A 2x2-inch map of Costa Rica is provided for each species. These maps do not show the range of the animal. Instead, dots represent a distinct sighting by the author and the associated nature tours. I like how the map is drawn with the five major biological zones that represent a distinct eco-region. The maps are relatively large and may be even too large since some species are shown by only a few dots. This takes up a good chunk of the page.

The introductory 36 pages of this book offer a good account of Costa Rica in general. Discussed are its history, nature preservation and conservation, nature tourism, biogeography, bird migration, endemic species, and the many habitat types. Reading this section before visiting Costa Rica will help give nice insight into the country.

I like all the information provided in this book as well as its well-rounded coverage. My only minor critique is the bulkier size of the book which is not due to the many species covered but in part to the organization of the text, photos, and maps. I suspect the book could have been 25% smaller (or the same size with 25% more species) by using a different font size and/or line spacing, a smaller map, and consolidation of the demographic information used to introduce each species.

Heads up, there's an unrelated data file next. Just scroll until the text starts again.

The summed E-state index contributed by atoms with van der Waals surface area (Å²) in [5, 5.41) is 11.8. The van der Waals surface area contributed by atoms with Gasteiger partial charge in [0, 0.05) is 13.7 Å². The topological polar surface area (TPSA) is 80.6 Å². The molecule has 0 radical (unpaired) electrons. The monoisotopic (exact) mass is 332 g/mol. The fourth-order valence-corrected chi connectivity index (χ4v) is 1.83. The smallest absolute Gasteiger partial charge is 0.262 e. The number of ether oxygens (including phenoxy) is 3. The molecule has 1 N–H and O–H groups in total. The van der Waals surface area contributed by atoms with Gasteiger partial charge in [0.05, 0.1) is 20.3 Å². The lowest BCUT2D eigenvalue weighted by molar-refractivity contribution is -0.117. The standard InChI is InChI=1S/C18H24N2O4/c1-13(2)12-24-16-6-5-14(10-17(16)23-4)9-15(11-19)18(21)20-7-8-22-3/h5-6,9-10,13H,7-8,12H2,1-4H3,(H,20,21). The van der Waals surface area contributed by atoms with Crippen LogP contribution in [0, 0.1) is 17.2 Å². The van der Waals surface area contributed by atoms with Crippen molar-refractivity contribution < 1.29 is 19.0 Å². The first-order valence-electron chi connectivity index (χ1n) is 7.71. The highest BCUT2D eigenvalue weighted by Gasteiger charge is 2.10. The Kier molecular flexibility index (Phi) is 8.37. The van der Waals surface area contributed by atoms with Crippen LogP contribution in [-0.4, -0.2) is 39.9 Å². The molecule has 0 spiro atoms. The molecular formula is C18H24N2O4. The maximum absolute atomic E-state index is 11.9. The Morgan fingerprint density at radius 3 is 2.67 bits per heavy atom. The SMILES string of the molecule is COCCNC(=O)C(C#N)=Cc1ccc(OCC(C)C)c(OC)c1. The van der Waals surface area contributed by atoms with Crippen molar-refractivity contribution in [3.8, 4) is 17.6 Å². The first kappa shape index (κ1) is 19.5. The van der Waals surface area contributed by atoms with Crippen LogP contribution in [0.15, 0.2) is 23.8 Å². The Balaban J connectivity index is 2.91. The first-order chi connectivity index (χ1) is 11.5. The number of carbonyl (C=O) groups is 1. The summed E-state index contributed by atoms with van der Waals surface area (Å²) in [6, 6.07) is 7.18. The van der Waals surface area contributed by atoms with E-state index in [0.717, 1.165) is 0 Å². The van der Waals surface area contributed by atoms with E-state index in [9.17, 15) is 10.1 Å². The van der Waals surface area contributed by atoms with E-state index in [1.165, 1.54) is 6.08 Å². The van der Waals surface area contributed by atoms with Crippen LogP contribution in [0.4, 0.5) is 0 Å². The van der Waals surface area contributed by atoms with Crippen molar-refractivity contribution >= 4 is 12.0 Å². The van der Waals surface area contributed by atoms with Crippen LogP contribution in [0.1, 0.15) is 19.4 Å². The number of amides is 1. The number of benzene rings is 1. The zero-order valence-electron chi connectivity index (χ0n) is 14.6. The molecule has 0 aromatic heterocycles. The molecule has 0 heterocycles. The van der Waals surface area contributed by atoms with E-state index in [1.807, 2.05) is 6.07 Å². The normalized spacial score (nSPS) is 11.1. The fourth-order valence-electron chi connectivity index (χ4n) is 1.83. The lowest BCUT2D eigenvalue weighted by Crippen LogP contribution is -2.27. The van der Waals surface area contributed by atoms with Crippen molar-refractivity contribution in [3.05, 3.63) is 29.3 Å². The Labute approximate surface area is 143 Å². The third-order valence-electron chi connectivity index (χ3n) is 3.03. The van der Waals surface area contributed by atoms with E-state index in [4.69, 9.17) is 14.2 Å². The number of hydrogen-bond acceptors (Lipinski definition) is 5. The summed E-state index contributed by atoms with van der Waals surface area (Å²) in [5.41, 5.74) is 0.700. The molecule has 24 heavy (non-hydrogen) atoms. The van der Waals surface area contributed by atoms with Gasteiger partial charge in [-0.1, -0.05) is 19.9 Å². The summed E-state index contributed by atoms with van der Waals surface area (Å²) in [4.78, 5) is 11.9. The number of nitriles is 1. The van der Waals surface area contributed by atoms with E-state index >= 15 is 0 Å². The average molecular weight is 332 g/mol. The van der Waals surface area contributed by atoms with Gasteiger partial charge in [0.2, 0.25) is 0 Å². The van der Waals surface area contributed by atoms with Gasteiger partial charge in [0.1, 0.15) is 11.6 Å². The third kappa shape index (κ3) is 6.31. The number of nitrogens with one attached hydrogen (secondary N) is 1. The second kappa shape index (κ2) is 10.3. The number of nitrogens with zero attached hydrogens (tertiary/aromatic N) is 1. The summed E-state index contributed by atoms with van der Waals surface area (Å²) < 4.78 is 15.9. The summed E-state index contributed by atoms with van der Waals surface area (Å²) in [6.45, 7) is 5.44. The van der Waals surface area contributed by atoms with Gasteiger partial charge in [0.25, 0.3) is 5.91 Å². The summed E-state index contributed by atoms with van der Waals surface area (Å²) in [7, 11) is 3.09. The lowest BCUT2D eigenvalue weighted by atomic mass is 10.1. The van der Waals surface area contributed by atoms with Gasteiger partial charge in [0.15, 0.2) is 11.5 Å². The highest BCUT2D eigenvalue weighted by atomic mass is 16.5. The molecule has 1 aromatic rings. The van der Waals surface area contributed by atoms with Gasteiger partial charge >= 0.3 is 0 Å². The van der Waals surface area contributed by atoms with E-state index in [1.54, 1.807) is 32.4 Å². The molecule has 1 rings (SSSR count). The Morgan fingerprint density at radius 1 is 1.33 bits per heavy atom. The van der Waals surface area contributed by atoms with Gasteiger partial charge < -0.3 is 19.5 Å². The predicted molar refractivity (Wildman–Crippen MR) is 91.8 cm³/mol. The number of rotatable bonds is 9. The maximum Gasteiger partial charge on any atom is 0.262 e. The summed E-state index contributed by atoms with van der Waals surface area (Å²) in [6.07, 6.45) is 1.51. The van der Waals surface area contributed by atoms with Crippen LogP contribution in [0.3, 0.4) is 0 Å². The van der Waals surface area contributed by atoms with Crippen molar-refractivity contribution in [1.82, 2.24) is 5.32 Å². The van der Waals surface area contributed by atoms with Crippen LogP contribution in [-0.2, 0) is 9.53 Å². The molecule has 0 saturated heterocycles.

As noted above, the book is not a complete field guide to any single group of animals, which is pointed out by the author. Instead, the book provides a sampling of what you may see while hiking around various areas of Costa Rica. Although there are certainly more complete field guides available for just the birds or the reptiles or the mammals (see list below), this book offers the nature generalist a very nice representation of the country's wildlife. It's a great book to read before, during, and after your visit.

I've listed several related books below...
The Birds of Costa Rica: A Field Guideby Garrigues
Mariposas De Costa Rica / Butterflies and Moths of Costa Rica by Chacon/Montero
The Mammals of Costa Rica: A Natural History and Field Guide by Wainwright
The Amphibians and Reptiles of Costa Rica by Savage
Amphibians and Reptiles of La Selva, Costa Rica, and the Caribbean Slope by Guyer/Donnelly
A Field Guide to Plants of Costa Rica by Gargiullo et al.
Tropical Plants of Costa Rica: A Guide to Native and Exotic Flora by Zuchowski
21 of 26 people found the following review helpful
Can't keep my hands of it! Jan. 28 2004
By Genevieve Bertrand - Published on Amazon.com
Format: Paperback
An amazingly beautiful book about the wildlife in Costa Rica. Not as thorough and extensive as "A Guide To The Birds Of Costa Rica", but so artistically presented, I forgive it in a heart beat. The pictures of each bird, butterfly, frog, sloth and more are artistic, rich, expressive and liveful. I would be so lucky to bring back just one that look as good as that.
A must-have to read before and after a trip to Costa Rica. And in your hotel room after a field trip. Or on the bus going to a field trip. Or in your living room, dreaming about going there...